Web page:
President Biden’s $1.9 trillion American Rescue Plan passed in the Senate Saturday, but a key element of the bill — the $15 minimum wage provision — was removed. While Senator and Committee on the Budget Chairman Bernie Sanders is a fierce proponent of the raise, other democrats, including Senators Joe Manchin and Kyrsten Sinema, oppose it. The federal minimum wage, which stands at $7.25, hasn’t been increased since 2009, although many states have minimum wages that are higher. According to data from the U.S Bureau of Labor Statistics, in 2019, 82.3 million workers (16 and older) were paid at hourly rates, representing 58.1% of all wage and salary workers. Among those paid by the hour, 392,000 workers earned exactly the prevailing federal minimum wage of $7.25 per hour. About 1.2 million had lower wages. Together, these 1.6 million workers with wages at or below the federal minimum made up 1.9% of all hourly paid workers.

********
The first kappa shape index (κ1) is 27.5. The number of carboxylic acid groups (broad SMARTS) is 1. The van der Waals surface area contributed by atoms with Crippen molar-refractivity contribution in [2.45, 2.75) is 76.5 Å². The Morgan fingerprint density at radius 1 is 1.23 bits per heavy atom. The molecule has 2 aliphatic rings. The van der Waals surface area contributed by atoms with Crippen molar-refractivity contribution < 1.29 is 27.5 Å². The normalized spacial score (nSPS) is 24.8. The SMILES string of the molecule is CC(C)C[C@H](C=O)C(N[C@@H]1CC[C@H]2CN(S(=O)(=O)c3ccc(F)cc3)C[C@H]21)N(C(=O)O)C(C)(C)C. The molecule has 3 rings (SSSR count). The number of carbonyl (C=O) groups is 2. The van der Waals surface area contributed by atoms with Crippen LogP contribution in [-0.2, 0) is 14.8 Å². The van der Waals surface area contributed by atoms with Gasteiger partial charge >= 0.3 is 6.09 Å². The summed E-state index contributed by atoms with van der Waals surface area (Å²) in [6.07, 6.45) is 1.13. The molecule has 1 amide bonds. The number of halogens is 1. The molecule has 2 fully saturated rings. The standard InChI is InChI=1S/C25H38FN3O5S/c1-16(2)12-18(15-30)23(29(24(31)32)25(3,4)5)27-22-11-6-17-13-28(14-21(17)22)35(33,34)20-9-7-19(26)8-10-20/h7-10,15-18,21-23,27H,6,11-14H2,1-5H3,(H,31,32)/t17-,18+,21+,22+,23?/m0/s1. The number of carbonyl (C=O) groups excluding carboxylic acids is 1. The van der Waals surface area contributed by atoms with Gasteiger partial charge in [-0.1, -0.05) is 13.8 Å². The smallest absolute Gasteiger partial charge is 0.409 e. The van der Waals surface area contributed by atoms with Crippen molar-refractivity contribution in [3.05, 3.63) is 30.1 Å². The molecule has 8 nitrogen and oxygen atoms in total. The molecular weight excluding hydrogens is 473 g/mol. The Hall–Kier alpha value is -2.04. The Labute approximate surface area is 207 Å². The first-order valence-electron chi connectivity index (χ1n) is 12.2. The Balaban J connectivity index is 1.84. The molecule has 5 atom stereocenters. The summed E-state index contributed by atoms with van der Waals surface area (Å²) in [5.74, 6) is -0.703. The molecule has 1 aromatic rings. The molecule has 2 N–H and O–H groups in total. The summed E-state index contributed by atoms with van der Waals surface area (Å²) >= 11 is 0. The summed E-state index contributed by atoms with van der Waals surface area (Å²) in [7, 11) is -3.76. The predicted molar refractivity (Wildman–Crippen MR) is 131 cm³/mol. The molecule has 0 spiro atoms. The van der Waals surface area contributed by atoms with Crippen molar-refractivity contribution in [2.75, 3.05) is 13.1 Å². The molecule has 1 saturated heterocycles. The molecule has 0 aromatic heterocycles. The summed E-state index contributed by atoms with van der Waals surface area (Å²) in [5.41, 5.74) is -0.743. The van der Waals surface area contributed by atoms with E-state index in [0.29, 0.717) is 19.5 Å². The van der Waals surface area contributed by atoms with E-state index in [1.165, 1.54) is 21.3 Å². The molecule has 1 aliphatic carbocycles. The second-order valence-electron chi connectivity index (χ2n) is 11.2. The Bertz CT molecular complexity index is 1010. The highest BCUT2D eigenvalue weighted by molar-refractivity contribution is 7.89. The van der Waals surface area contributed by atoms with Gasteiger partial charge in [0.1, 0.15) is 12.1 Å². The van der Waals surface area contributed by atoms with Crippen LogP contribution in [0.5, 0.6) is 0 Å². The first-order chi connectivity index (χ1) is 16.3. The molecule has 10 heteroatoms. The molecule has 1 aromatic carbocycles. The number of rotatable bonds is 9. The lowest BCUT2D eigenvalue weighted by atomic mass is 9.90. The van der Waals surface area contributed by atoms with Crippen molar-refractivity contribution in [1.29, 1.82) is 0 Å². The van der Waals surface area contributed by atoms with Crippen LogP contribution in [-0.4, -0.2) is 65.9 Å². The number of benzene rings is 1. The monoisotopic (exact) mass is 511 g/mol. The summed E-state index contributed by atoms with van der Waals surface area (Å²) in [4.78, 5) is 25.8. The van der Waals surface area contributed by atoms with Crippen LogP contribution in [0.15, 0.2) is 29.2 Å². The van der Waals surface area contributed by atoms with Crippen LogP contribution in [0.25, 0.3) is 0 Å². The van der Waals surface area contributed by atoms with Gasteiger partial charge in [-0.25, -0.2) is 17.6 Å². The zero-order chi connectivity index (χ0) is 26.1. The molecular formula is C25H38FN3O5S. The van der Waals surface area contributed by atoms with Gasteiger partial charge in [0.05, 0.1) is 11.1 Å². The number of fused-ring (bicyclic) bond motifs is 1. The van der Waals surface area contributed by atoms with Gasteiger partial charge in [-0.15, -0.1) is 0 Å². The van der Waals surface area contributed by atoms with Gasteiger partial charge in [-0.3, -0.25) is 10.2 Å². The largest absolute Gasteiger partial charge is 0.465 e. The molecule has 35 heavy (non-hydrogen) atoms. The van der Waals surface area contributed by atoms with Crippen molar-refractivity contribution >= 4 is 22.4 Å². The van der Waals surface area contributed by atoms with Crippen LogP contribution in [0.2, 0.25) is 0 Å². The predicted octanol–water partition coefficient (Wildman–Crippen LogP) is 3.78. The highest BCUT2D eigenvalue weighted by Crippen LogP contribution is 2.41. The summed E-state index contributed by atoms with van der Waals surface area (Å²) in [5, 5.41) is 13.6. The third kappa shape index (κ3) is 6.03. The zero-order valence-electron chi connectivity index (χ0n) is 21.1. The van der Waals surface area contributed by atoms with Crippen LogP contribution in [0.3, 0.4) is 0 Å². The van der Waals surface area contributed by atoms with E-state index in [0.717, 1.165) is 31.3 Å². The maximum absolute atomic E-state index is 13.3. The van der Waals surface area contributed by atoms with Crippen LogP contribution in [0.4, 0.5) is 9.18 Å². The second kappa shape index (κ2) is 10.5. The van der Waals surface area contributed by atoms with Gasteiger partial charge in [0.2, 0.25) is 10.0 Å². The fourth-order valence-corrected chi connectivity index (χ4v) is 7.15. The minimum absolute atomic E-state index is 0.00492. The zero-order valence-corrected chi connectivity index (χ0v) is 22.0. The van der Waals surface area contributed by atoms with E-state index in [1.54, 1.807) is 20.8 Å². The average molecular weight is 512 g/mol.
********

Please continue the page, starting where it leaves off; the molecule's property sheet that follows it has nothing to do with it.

We want to hear from you: Do you think the minimum wage is too high or not high enough? Take our anonymous poll.
Press Secretary Jen Psaki said Sunday that Biden “is committed to raising it to $15 and he’s going to look to work with members of Congress to find the right path forward,” according to MSNBC.
More from GOBankingRates